Synapses work a little differently for the realistic neural module than they do for other modules.
In the other plug-ins when you draw a link between two nodes you select the type of synapse and it
is drawn between the two nodes and you can modify the properties of that synapse. Changing one of the
properties like the weight only effects that single synapse. The realistic neural module is different in
that it uses the concept of a synaptic type. You can think of these as a kind of template for a synapse.
You define the synaptic type and set its properties and then when you add a new synapse between two nodes
you select which of the types to use. So you might have 20 synapses that all use the same type definition.
If you go back and make a change to the definition then it effects all of the synapses that are
associated with that synaptic type. This makes it easier for you to keep track of the different synapses you
are using in your simulation, and allows you to make global changes to all of those synapses by simply altering
one paramter in the type definition. You can create as many types as you need.
When you draw a link between any two realistic neurons the dialog in figure 1 is shown. This dialog is
used to add, remove, and manage your synaptic types. There are three different synaptic models to choose from:
electrical, spiking chemical, and non-spiking chemical. If one of the existing types meets your needs then
select it and hit Ok, or double click it. A new synapse will appear and be selected with the properties shown like those in figure 2.
These are the properties for a spiking chemical synapse type. Notice that the properties like "Decay Rate" and "Equilibrum Potential"
do not show up in the property grid of figure 2. Instead what you get is a "Synaptic Type" property that says "Hyperpolarizing IPSP".
This tells you that this synapses uses the hyperpolarizing IPSP type as its template. Its properties are determined by that template.
If you click on this property element you can re-open the synaptic type editor dialog shown in figure 2. Once in this dialog you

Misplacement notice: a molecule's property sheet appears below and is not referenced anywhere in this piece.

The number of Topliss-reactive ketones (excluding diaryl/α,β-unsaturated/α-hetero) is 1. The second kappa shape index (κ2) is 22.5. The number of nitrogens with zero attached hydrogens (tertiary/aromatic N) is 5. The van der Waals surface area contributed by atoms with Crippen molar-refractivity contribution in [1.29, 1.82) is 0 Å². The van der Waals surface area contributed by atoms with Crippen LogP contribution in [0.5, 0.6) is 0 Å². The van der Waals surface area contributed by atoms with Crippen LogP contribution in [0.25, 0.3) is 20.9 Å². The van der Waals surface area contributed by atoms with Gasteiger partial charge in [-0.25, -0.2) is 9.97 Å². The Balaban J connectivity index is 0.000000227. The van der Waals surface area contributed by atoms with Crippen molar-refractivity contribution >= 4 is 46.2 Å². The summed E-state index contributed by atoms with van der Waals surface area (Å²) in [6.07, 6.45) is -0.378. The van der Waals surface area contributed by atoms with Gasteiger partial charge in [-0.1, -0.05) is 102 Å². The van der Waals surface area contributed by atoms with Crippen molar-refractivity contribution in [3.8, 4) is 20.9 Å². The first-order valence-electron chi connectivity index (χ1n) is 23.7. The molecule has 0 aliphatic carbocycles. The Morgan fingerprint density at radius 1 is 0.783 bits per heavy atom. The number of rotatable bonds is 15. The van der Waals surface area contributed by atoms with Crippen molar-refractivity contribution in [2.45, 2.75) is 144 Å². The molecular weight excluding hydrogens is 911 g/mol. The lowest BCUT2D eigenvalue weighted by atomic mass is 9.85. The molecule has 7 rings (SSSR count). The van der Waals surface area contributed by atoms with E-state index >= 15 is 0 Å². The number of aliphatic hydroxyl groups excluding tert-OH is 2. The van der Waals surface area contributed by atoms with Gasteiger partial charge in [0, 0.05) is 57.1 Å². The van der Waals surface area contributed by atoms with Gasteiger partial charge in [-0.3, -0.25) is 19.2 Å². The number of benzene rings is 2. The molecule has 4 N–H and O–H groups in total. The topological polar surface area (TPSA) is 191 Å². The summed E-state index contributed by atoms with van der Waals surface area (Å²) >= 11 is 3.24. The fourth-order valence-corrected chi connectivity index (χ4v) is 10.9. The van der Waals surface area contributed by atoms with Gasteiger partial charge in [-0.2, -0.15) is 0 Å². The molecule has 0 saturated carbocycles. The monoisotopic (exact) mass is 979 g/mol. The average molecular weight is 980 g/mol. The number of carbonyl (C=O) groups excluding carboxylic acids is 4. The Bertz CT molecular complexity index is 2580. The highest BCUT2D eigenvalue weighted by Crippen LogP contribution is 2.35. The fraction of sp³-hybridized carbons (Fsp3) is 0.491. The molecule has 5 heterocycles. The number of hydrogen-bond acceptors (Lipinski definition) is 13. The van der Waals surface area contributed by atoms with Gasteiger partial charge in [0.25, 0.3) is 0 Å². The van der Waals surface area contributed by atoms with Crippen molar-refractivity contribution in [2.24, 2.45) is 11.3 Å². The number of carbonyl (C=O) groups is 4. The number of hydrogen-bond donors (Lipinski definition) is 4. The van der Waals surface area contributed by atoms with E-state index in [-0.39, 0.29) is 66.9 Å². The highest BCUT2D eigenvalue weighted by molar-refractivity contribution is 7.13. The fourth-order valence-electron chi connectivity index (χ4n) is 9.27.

can switch the synaptic type for this synapse by selecting a new type definition.
If none of the currently defined types meet your needs you can add new ones. To do this open the synaptic type editor dialog and
right click on one of the three model nodes in the tree view. These are "electrical synapses", "Spiking Chemical Synapses", and "Non-Spiking Chemical Synapses".
This will display a pop-up menu. Select the "New Synapse" item. This will add a new synapse under this model with default parameters named "New Synapse Type".
You can change the name of the new synapse by using the name property in the property grid to the right. Now you simply need to go through and configure
the properties for your new synapse. When you have things the way you want them then make sure it is selected and hit the ok button to set this as the synaptic type
for the currently selected synapse.
Alternatively, there may be an existing synapse type that is close to what you want. In this case it would be easier to clone this type and
make the few changes you need rather than configuring a blank type from scratch. To do this right click on the type that you want to clone to
display a pop-up menu. Select the "Clone Synapse Type" item. A new clone of this synaptic type is created with the name "New Synapse Type".
It has all the same parameters as the original except for its name. Now you just have to make your changes.
You can modify any of the existing synaptic types at any time. Simply open the synaptic type editor dialog and make your changes to its properties. However,
please keep in mind that you are altering every synapse that is based on this type. If you do not want to make this large scale of a change then you
may need to consider cloning the synaptic type and making your changes to it instead. This way you can split this synapse into different subgroups.
You can delete a synaptic type by right clicking on it do display the pop-up menu and selecting "Delete Synapse Type".
This will display the dialog shown in figure 3. If you are deleting a synaptic type then you must re-associate any synapses
that are currently linked to that type with a different type to prevent errors in your network. This dialog box allows you
to do this. You can use the drop-down box on the right to select the synaptic type that you want to replace this type with.
It will only allow you to replace a type with one of the same model. In other words, you can only replace a spiking chemical
synpase with another spiking chemical synapse. If you hit OK then AnimatLab will go through all of the diagrams for this organism
and replace the synaptic type for any synapses that use the type you are deleting. It will then remove that type from the
Spiking chemical synapses have two properties that can be configured on an individual basis. These are the "Conduction Delay" and
the "Synaptic Strength". These properties appear in the grid for each individual synapse instead of appearing only in the properties for the synaptic
type. See figure 2. The reason for this is that these values can be different for every single synapses. If you were required to create a new type
for every instance where the strength changes you would quickly have large numbers of types and this would actually make keeping track of
which synapse is which much more difficult than it would be if we were not using the type concept at all. Therefore, these properties can
be set on an individual basis. So you can have two synapses that use the same type, but have different strengths or delays. Spiking chemical
synapses are the only models where this feature is used.
This project was supported by: